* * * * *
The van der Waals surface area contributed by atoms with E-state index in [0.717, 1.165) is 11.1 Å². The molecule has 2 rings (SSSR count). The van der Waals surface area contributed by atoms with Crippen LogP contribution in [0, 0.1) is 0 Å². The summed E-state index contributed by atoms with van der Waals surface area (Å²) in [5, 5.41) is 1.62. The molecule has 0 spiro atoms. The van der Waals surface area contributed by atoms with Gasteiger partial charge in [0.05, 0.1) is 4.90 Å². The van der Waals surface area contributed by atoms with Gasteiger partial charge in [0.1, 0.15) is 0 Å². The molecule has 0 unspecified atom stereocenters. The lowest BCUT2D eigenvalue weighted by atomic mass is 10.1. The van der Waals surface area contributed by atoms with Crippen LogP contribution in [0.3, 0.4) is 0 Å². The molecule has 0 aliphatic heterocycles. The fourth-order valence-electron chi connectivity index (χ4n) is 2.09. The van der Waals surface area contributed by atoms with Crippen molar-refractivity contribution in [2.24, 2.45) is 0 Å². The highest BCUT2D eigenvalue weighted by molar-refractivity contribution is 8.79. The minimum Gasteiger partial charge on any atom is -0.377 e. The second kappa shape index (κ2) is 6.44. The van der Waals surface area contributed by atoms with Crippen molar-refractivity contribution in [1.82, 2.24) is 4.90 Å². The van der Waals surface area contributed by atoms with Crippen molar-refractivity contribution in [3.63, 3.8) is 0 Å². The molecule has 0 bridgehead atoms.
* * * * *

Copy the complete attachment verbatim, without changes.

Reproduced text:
The van der Waals surface area contributed by atoms with E-state index in [0.717, 1.165) is 11.1 Å². The molecule has 2 rings (SSSR count). The van der Waals surface area contributed by atoms with Crippen LogP contribution in [0, 0.1) is 0 Å². The summed E-state index contributed by atoms with van der Waals surface area (Å²) in [5, 5.41) is 1.62. The molecule has 0 spiro atoms. The van der Waals surface area contributed by atoms with Gasteiger partial charge in [0.05, 0.1) is 4.90 Å². The van der Waals surface area contributed by atoms with Gasteiger partial charge in [0.1, 0.15) is 0 Å². The molecule has 0 unspecified atom stereocenters. The lowest BCUT2D eigenvalue weighted by atomic mass is 10.1. The van der Waals surface area contributed by atoms with Crippen LogP contribution in [0.3, 0.4) is 0 Å². The molecule has 0 aliphatic heterocycles. The fourth-order valence-electron chi connectivity index (χ4n) is 2.09. The van der Waals surface area contributed by atoms with Crippen molar-refractivity contribution in [2.24, 2.45) is 0 Å². The highest BCUT2D eigenvalue weighted by molar-refractivity contribution is 8.79. The minimum Gasteiger partial charge on any atom is -0.377 e. The second kappa shape index (κ2) is 6.44. The van der Waals surface area contributed by atoms with Crippen molar-refractivity contribution in [1.82, 2.24) is 4.90 Å². The van der Waals surface area contributed by atoms with Crippen molar-refractivity contribution in [3.63, 3.8) is 0 Å². The molecule has 0 bridgehead atoms.